By Ben Tinsley
DALLAS — For four members of Temple Shalom, there are few things as rewarding as the opportunity to travel to Australia and meet the members of the congregation to whom they donated their previous Torah.
For Brenda Nibert, Beth Lasher, Jacque Comroe, and Marsha Lefkof, the March trip to Brisbane, Australia was the opportunity to see a true difference made in the lives of others.
“This was a once-in-a-lifetime opportunity to travel halfway around the world and celebrate something truly wonderful,” Marsha Lefkof said. “I really can’t even put into words how exciting this was.”
The transitioning Torah, now referred to as “the Dallas Scroll,” was the epicenter of the March 13 celebration in Brisbane.
There was much music and dancing then, as the Torah was held high and paraded around for friends, family and community members alike to enjoy.
Nibert described that entire weekend in Australia as homey, pleasant and joyous.
“I’m pretty sure they were surprised when we made it there,” Nibert said. “You don’t expect people to take you up on this. They were our hosts and they welcomed us.”
Nibert said she truly felt she was part of a larger worldwide Jewish community that day.
“Everybody was happy,” Nibert said. “It was such a wonderful weekend.”
Nibert said she felt equally wonderful when she visited Israel, too — a very special feeling for a very special connection.
“That is how wonderful Judaism is,” Nibert said. “We may not be family but we certainly feel like it.”
She said she hopes members of the Australian congregation will stay with her should they travel to Dallas for similar celebrations.
The Torah transition began with the 50th anniversary of Temple Shalom — which in December 1965 was the first Reform synagogue north of LBJ.
Beth Lasher said the main idea for the 50th anniversary was to donate the synagogue’s Torah to another temple that needed it — much like the congregation of Temple Shalom needed the Torah that Congregation Shearith Israel donated to them half a century ago.
With this Torah, Temple Shalom became the first Reform synagogue in North Dallas.
“We saw this as giving back,” Lasher explained. “This was us coming full circle. It was the fruition of a spiritual journey — of us trying to support and encourage Judaism on the other side of the world.”
Subsequently, Nibert said, this particular Torah anniversary was like no other before it.
In honor of this anniversary, it was determined that there should and would be a new Torah for Temple Shalom. The previous Torah would be donated to a congregation in need.
“This was a once-in-a-lifetime experience,” Nibert said.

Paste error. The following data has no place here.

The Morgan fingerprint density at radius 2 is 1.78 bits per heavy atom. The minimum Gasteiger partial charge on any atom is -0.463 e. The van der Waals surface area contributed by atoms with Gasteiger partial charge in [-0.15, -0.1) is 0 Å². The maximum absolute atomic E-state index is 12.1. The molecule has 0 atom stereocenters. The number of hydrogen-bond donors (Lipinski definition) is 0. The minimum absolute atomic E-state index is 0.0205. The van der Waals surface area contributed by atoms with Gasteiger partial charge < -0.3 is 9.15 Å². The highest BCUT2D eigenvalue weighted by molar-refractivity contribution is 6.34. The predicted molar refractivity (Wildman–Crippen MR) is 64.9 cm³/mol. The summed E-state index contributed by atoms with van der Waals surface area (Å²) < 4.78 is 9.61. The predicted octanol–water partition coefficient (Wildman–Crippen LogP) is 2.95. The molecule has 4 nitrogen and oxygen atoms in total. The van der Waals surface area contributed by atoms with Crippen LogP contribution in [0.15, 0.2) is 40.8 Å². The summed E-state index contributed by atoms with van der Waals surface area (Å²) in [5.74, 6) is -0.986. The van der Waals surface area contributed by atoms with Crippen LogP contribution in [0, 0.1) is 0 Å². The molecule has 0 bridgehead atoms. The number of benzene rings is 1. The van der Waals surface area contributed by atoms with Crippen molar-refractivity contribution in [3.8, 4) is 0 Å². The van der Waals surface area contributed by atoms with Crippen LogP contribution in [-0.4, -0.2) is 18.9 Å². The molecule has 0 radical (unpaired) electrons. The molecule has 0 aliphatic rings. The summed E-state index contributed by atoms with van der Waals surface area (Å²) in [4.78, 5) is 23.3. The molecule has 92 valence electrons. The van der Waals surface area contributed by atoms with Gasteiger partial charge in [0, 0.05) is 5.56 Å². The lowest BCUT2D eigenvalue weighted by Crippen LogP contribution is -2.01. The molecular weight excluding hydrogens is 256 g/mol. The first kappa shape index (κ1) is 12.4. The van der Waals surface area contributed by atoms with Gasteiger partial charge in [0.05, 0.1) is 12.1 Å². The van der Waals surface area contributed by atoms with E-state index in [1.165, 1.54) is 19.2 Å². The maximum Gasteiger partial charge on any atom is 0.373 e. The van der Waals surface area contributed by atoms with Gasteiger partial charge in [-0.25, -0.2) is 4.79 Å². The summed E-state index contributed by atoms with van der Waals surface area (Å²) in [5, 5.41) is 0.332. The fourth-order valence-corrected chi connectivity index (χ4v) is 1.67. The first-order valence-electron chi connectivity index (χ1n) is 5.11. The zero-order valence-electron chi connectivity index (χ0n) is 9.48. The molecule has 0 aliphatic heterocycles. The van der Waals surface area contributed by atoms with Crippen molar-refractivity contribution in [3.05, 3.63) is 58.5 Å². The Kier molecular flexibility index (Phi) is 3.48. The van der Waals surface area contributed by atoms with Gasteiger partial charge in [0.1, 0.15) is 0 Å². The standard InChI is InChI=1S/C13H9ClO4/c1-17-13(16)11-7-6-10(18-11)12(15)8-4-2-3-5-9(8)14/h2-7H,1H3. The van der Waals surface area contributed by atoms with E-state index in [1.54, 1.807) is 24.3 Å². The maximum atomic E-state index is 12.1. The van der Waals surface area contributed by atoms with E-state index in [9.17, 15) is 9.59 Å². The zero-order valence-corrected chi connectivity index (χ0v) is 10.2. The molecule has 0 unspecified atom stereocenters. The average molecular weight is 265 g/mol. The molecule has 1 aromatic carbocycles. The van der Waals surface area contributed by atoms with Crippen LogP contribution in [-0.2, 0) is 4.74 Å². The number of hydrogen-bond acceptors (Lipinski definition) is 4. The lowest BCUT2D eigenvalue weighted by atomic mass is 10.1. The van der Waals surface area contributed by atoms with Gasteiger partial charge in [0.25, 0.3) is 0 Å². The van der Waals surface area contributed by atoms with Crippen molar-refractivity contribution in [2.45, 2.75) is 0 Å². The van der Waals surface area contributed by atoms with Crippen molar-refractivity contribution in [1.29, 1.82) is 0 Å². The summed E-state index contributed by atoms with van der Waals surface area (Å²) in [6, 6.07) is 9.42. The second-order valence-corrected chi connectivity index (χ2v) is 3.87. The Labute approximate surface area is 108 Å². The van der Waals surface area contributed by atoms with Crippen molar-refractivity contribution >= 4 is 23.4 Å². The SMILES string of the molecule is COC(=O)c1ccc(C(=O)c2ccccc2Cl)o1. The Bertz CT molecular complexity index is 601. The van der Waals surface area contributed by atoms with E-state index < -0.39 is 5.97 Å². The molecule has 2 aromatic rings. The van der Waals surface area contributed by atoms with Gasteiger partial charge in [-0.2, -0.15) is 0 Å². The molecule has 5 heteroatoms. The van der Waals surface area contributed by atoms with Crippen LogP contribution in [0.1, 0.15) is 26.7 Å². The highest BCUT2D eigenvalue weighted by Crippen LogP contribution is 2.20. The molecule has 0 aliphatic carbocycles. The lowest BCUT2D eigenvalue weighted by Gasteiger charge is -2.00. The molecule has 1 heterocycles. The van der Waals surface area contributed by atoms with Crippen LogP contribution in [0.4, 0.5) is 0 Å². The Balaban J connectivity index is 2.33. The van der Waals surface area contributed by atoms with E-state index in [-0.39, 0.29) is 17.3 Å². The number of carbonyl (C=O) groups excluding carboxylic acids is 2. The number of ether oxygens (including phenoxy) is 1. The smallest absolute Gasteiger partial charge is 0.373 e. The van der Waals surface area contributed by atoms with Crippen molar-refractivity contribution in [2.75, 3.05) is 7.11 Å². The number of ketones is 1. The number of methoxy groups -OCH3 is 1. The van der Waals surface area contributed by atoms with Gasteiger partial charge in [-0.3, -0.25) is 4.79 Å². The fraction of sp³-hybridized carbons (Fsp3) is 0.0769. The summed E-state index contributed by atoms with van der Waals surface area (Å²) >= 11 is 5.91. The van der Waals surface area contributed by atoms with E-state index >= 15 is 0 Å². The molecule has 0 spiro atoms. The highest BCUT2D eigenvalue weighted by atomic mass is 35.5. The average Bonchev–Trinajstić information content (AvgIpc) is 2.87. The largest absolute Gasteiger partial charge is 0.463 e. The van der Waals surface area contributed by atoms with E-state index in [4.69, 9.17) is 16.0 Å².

A special committee — co-chaired by Cantor Emeritus Don Croll and Jacque Comroe — was formed to determine who would receive the Torah donation.
As part of that, religious-school students undertook the task of researching Reform synagogues around the world that might meet all the criteria required to house a Torah.
Two students discovered the Brisbane Progressive Jewish Congregation as a solid candidate.
It took months and months of emailing, research, and using Skype, but the committee ultimately decided the Brisbane Progressive Jewish Congregation was the right fit.
When the congregants were informed that they were the recipients of the scroll, they decided to formally change their name to Congregation Beit Or: “House of Light.”
The Brisbane Progressive Jewish Congregation, incidentally, was formed in 2009 in Brisbane, Australia.
Prior to the donation, Congregation Beit Or had never had its own Torah.
“Over the years we used a printed, miniature ‘Torah,’” a spokesperson for the congregation told jwire.com.
About two years ago, congregants were loaned a Torah but did not have a permanent place to store it safely. They used the space in the ark at Temple Shalom, Gold Coast for that purpose.
As a result of the donation, this congregation will have a small, portable ark built to house this Torah.
The “on loan” Torah will continue to be kept on the Gold Coast.
Currently, the synagogue has 42 member units, including individuals, distant members and families.
Cantor David Bentley and Sally Castle flew to Dallas in late 2015 and then on to the World Union of Progressive Judaism conference in Orlando, Florida to officially receive the scroll and bring them to their new home.
Lefkof said while in Sydney, she and other members of her group met with Jocelyn Roebuck, executive director of the Progressive movement in Oceana.
“She spent time with us and we discussed important issues,” Lefkof said. “ … Now that we have established this connection, we would like to keep it going. These people were so wonderful. So welcoming.”
Lefkof said from her perspective, the Jewish communities of Temple Shalom and Congregation Beit Or are both relatively small, which is why it is important that members of both communities continue to meet and bond.
“This brings us together and makes us stronger,” she said. “I plan to help them out more. … We are so alike and have the same issues — ‘How do we get more members?’ ‘How do they help their teenagers once they finish their bar and bat mitzvahs?’ ‘Where do they go?’ I’m going to send them information about … keeping the young people connected.”